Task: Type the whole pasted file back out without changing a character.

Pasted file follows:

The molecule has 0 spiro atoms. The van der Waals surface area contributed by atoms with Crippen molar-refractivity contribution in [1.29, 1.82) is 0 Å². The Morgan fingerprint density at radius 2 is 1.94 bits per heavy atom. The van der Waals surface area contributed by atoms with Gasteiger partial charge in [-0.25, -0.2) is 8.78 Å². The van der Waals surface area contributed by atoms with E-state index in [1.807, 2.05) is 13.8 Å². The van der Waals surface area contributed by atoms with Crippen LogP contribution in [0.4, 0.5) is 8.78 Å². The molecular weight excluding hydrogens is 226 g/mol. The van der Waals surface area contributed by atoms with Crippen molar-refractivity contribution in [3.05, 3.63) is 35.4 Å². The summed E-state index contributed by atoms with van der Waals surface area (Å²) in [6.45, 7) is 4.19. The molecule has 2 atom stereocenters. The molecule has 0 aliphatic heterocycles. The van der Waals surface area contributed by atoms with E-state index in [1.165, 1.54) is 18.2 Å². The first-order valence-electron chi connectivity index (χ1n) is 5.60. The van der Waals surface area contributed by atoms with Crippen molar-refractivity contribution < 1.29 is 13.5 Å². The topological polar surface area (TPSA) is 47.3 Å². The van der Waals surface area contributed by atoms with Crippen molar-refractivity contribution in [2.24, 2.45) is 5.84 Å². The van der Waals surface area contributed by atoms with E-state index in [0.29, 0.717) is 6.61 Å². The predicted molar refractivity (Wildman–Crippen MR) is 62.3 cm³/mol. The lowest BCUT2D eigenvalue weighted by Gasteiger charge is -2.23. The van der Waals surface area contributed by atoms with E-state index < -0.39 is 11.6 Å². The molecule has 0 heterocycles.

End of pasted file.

The molecule has 0 spiro atoms. The van der Waals surface area contributed by atoms with Crippen molar-refractivity contribution in [1.29, 1.82) is 0 Å². The Morgan fingerprint density at radius 2 is 1.94 bits per heavy atom. The van der Waals surface area contributed by atoms with Gasteiger partial charge in [-0.25, -0.2) is 8.78 Å². The van der Waals surface area contributed by atoms with E-state index in [1.807, 2.05) is 13.8 Å². The van der Waals surface area contributed by atoms with Crippen LogP contribution in [0.4, 0.5) is 8.78 Å². The molecular weight excluding hydrogens is 226 g/mol. The van der Waals surface area contributed by atoms with Crippen molar-refractivity contribution in [3.05, 3.63) is 35.4 Å². The summed E-state index contributed by atoms with van der Waals surface area (Å²) in [6.45, 7) is 4.19. The molecule has 2 atom stereocenters. The molecule has 0 aliphatic heterocycles. The van der Waals surface area contributed by atoms with E-state index in [1.165, 1.54) is 18.2 Å². The first-order valence-electron chi connectivity index (χ1n) is 5.60. The van der Waals surface area contributed by atoms with Crippen molar-refractivity contribution < 1.29 is 13.5 Å². The topological polar surface area (TPSA) is 47.3 Å². The van der Waals surface area contributed by atoms with Crippen molar-refractivity contribution in [2.24, 2.45) is 5.84 Å². The van der Waals surface area contributed by atoms with E-state index in [0.29, 0.717) is 6.61 Å². The predicted molar refractivity (Wildman–Crippen MR) is 62.3 cm³/mol. The lowest BCUT2D eigenvalue weighted by Gasteiger charge is -2.23. The van der Waals surface area contributed by atoms with E-state index < -0.39 is 11.6 Å². The molecule has 0 heterocycles.